Academic journal article Violence and Victims

Prevalence and Correlates of Intimate Partner Violence Victimization among Men and Women Entering Substance Use Disorder Treatment

Academic journal article Violence and Victims

Prevalence and Correlates of Intimate Partner Violence Victimization among Men and Women Entering Substance Use Disorder Treatment

Article excerpt

Intimate partner violence victimization was examined in men (N = 4,459) and women (N = 1,774) entering substance use disorder treatment. Nearly 1 in 2 women and 1 in 10 men reported lifetime victimization by an intimate partner. Entering treatment for alcohol, as compared to drug abuse and history of childhood abuse, were each associated with intimate partner violence victimization. Victimization by an intimate partner was also associated with mental health problems, including depression, anxiety, and attempted suicide. Although victimization was linked to physical health problems, the nature of these problems varied by gender. Women and men with a history of intimate partner victimization present to substance use disorder treatment with a complex array of mental and physical health problems.

Keywords: intimate partner violence; alcohol abuse; drug abuse; mental health; physical health; child abuse

Physical assault by an intimate partner is a major public health concern (Coker et al., 2002). A recent study of women and men in 16 states and 2 U.S. territories found that approximately 26% of women and 16% of men had been physically or sexually victimized by an intimate partner (Breiding, Black, & Ryan, 2008). In previous populationbased research, nearly 23% of women and 8% of men reported lifetime physical intimate partner violence (IPV) victimization (Desai, Arias, Thompson, & Basile, 2002).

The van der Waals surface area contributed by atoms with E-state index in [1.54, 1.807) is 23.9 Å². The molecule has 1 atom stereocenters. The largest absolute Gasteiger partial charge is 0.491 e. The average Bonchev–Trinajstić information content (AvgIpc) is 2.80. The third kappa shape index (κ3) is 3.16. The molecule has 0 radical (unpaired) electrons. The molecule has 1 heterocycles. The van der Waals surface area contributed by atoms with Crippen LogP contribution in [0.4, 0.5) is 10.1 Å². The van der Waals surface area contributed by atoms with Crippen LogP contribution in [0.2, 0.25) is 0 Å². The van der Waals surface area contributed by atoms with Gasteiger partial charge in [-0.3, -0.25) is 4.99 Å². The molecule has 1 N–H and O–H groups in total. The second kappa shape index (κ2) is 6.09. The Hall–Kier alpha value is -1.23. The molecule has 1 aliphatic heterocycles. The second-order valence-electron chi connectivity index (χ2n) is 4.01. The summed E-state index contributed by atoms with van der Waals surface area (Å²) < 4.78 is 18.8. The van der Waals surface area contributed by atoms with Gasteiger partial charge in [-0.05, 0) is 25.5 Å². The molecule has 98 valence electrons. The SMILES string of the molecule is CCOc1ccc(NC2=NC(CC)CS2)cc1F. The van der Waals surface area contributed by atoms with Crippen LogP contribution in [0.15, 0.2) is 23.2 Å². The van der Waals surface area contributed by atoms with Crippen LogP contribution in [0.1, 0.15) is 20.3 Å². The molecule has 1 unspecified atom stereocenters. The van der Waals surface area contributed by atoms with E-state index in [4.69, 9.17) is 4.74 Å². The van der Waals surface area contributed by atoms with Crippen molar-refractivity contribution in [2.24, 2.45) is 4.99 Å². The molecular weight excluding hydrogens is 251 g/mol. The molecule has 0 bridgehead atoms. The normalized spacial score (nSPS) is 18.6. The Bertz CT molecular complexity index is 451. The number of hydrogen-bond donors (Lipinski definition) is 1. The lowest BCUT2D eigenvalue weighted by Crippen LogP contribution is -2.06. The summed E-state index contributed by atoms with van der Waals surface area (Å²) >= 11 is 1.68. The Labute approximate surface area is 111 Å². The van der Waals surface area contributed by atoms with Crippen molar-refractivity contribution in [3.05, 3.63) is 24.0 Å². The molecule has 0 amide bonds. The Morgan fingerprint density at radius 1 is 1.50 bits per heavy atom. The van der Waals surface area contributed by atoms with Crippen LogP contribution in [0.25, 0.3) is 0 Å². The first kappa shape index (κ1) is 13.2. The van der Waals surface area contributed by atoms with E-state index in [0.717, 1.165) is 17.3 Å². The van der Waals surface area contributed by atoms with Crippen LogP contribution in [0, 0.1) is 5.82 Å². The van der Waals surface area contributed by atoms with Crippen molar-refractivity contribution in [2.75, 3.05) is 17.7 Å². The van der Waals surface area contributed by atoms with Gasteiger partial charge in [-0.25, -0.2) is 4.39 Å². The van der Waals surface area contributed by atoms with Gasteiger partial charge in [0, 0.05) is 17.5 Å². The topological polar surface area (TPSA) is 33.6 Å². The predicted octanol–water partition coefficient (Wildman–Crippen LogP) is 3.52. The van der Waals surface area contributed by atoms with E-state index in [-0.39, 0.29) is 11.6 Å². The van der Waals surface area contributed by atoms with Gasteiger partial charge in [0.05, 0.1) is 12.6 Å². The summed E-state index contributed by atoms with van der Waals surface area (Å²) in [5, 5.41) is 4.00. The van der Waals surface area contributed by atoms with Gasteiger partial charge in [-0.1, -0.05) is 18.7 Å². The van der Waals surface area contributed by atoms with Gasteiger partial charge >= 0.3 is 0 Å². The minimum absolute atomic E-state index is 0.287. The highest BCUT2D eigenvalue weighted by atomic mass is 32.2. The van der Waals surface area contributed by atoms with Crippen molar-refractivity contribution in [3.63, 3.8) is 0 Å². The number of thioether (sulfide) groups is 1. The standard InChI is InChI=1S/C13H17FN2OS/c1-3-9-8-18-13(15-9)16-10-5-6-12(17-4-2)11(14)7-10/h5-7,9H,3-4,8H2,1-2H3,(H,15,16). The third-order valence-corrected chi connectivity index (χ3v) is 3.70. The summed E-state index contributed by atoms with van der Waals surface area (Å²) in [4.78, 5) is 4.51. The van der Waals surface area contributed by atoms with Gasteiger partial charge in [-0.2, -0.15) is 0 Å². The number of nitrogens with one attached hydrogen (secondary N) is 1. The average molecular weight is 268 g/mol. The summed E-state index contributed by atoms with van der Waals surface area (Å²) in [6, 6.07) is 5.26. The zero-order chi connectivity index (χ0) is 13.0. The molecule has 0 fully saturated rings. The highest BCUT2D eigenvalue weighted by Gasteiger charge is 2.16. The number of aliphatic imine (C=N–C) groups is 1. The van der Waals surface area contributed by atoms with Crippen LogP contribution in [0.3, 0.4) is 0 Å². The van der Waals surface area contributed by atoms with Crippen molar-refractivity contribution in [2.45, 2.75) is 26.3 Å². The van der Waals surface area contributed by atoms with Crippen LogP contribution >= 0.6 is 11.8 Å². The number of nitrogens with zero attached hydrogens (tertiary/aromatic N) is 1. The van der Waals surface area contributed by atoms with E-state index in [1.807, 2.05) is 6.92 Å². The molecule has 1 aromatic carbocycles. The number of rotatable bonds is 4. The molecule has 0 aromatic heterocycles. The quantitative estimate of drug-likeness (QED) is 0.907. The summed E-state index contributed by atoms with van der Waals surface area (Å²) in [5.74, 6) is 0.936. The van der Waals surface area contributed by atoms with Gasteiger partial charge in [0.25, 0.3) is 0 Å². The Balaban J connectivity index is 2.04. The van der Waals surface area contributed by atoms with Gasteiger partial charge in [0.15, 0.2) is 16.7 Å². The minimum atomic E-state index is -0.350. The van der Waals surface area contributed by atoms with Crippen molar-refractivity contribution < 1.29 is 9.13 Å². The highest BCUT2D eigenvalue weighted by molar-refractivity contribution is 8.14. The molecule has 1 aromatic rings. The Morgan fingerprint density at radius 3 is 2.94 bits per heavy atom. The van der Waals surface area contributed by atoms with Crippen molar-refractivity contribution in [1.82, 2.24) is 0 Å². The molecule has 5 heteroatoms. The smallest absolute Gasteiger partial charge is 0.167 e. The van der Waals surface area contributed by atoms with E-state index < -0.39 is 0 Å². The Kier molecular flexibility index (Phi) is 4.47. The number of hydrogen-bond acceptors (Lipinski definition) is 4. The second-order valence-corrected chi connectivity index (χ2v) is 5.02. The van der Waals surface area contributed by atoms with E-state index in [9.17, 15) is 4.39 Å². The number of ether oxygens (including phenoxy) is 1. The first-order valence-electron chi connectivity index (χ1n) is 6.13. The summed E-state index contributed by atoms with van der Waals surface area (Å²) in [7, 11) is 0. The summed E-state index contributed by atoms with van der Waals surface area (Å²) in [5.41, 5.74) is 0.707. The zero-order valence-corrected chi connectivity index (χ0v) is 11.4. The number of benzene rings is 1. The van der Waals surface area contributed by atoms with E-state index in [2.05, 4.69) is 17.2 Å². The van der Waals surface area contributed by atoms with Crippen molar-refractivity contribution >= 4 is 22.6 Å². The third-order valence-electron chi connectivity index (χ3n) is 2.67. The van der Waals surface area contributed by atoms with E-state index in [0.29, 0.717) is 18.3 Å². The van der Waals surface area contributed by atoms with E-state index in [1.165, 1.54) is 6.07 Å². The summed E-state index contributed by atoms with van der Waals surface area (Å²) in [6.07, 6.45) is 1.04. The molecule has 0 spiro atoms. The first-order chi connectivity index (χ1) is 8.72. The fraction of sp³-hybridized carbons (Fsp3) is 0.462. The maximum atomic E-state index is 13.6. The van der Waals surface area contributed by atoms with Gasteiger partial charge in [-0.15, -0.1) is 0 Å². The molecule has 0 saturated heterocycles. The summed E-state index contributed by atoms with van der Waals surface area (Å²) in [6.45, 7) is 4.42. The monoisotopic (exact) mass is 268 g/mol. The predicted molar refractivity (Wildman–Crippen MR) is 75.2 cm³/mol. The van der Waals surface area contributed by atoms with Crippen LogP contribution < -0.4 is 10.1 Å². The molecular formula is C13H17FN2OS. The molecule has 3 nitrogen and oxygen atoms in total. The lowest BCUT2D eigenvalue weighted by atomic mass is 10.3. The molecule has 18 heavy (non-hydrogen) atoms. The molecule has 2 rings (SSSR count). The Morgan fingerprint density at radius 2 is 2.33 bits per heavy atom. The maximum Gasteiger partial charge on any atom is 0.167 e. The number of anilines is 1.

Rates of IPV victimization are even higher among women and men with a substance use disorder (SUD). Substance use has been associated with an increased risk of IPV victimization for women in the community (El-Bassel et al., 2003; Testa, Livingston, & Leonard, 2003). Women in treatment for cocaine dependence (Dansky, Byrne, & Brady, 1999) or in methadone maintenance treatment (El-Bassel et al., 2004) report elevated rates of IPV victimization relative to women in the general population. In men, problem drinking has been linked to an increased risk for victimization by an intimate partner (White & Chen, 2002), and among men in SUD treatment, alcohol use has been associated with severe IPV victimization (Chermack, Walton, Fuller, & Blow, 2001). In addition, men seeking treatment for cocaine dependence have a rate of IPV victimization that is four times the rate observed in the general population (Dansky et al., 1999). Despite the link between substance abuse and IPV victimization, little research has addressed IPV victimization in SUD patients. The present study examines rates of physical IPV victimization, as well as the correlates of physical IPV victimization, in a large, national sample of women and men entering SUD treatment in the United States.

Efforts to isolate predictors of IPV victimization in nonclinical populations suggest that childhood abuse predisposes women to experience later victimization by an intimate partner (Seedat, Stein, & Forde, 2005). Child physical abuse has consistently been linked to increased risk of IPV victimization among women, and some evidence suggests that child sexual abuse may also predict subsequent IPV victimization (Coid et al., 2001; Desai et al., 2002; Whitfield, Anda, Dube, & Felitti, 2003). Few analogous studies of men exist, but preliminary findings suggest that men with a history of child physical or sexual abuse are more likely to be victimized by an intimate partner in adulthood (Desai et al., 2002; Schafer, Caetano, & Cunradi, 2004).

Research with nonclinical populations provides support for relations between child abuse and IPV victimization, particularly for women, but findings are equivocal regarding the link between child abuse and IPV victimization in SUD patients. Among women in treatment for an alcohol use disorder, child physical abuse failed to predict past-year IPV victimization (Chase, O'Farrell, Murphy, Fals-Stewart, & Murphy, 2003). Similarly, child physical abuse was not associated with past-year IPV victimization among women and men in SUD treatment (Chermack et al. …

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